Sometimes the IP address is used for access control or rate limiting. If the client is behind a proxy, the proxy forwards the IP address of the client to the server in a specific header,
X-Forwarded-For. In some cases, a client can use this header to spoof his IP address.
Some web applications make it possible to restrict access based on IP address of the visitor. This is particularly common for administrator interfaces. It is a good idea to restrict this interface to the IP addresses that are known to be used by actual administrators.
To implement this, the web application will check the
REMOTE_ADDR value that the web server passes through to the application.
If the visitor is using a proxy, the
REMOTE_ADDR field will contain the address of the proxy instead of the visitor. To be able to see the address of the visitor, many proxies add a header to the request with this address. This header is named
X-Forwarded-For and contains the IP address of the client that connected to the proxy. The web application can now check the
X-Forwarded-For header to determine the IP address of the client.
Bypassing the IP block
X-Forwarded-For header is usually set by a proxy, but it can also be added by an attacker. By adding his own
X-Forwarded-For header, the attacker can spoof his IP address. If the IP block is implemented incorrectly, it can be bypassed by putting an allowed IP address in the header, even if the connection actually originated from a blocked IP address.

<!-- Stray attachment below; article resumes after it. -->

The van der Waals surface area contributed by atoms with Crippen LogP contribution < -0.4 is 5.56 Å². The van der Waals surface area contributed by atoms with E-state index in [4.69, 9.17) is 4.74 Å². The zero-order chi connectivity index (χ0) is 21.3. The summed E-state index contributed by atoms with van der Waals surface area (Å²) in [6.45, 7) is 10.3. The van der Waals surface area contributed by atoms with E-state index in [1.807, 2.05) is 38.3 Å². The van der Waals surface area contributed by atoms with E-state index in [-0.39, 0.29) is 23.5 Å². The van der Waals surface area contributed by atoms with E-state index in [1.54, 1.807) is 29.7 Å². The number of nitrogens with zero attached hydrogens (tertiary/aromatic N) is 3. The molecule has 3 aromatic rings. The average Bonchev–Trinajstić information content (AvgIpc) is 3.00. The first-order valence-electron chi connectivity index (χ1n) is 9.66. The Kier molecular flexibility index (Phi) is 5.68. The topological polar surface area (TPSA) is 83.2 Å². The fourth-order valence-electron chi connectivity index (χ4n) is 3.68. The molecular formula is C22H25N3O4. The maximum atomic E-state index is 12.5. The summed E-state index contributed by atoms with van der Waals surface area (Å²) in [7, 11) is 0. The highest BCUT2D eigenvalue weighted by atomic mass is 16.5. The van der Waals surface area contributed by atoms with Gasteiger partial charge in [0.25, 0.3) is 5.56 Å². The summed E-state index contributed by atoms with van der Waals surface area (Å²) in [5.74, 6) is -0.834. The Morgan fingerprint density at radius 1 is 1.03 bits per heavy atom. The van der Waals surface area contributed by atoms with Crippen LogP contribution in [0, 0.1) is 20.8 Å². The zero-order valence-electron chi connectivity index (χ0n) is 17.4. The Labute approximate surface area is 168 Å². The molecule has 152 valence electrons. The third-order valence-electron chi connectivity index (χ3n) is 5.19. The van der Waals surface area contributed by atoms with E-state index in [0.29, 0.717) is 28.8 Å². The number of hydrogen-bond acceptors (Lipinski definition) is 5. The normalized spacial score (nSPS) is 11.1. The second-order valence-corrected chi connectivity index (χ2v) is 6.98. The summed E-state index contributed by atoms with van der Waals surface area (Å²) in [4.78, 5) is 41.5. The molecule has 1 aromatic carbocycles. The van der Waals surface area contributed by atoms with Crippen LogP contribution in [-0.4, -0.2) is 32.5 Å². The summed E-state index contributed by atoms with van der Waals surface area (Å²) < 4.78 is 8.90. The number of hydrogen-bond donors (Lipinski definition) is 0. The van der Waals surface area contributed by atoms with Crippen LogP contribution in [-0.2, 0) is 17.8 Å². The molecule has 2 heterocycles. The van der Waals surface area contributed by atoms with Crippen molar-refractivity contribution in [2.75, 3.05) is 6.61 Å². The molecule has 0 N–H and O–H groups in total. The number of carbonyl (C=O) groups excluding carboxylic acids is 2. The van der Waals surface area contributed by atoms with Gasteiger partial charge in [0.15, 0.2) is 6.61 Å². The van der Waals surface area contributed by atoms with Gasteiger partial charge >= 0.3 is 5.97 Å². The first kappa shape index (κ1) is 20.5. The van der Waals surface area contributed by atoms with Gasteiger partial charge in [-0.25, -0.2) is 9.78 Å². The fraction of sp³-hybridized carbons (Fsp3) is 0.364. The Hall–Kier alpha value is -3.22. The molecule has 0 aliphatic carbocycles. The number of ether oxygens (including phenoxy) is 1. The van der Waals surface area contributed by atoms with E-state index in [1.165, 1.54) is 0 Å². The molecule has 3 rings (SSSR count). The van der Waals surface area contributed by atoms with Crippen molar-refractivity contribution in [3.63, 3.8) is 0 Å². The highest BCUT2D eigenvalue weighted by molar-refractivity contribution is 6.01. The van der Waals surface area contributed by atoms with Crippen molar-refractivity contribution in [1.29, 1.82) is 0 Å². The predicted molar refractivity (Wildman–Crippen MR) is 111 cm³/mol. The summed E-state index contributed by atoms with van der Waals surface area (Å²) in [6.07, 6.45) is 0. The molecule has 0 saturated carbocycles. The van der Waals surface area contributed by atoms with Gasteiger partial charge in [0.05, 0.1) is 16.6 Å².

Below are some examples of projects that trust the
X-Forwarded-For header. Note that this not always indicates a vulnerability. There are some configurations where the
X-Forwarded-For header can be trusted, for example if it is set by a reverse proxy on the same host as the web application.
When using an IP block, a good approach is to check all given IP addresses against the block. Deny access if either
X-Forwarded-For matches the IP block. This also makes it harder for somebody to circumvent the block by using a proxy.
If this is not possible, the application should be configured to either trust or ignore the
X-Forwarded-For header. For example, Etherpad has an option that enables usage of the header.
When testing an application it is worth the try to pass an
X-Forwarded-For header to block IP blocks or rate limiting. Applications should only trust this header in specific situations.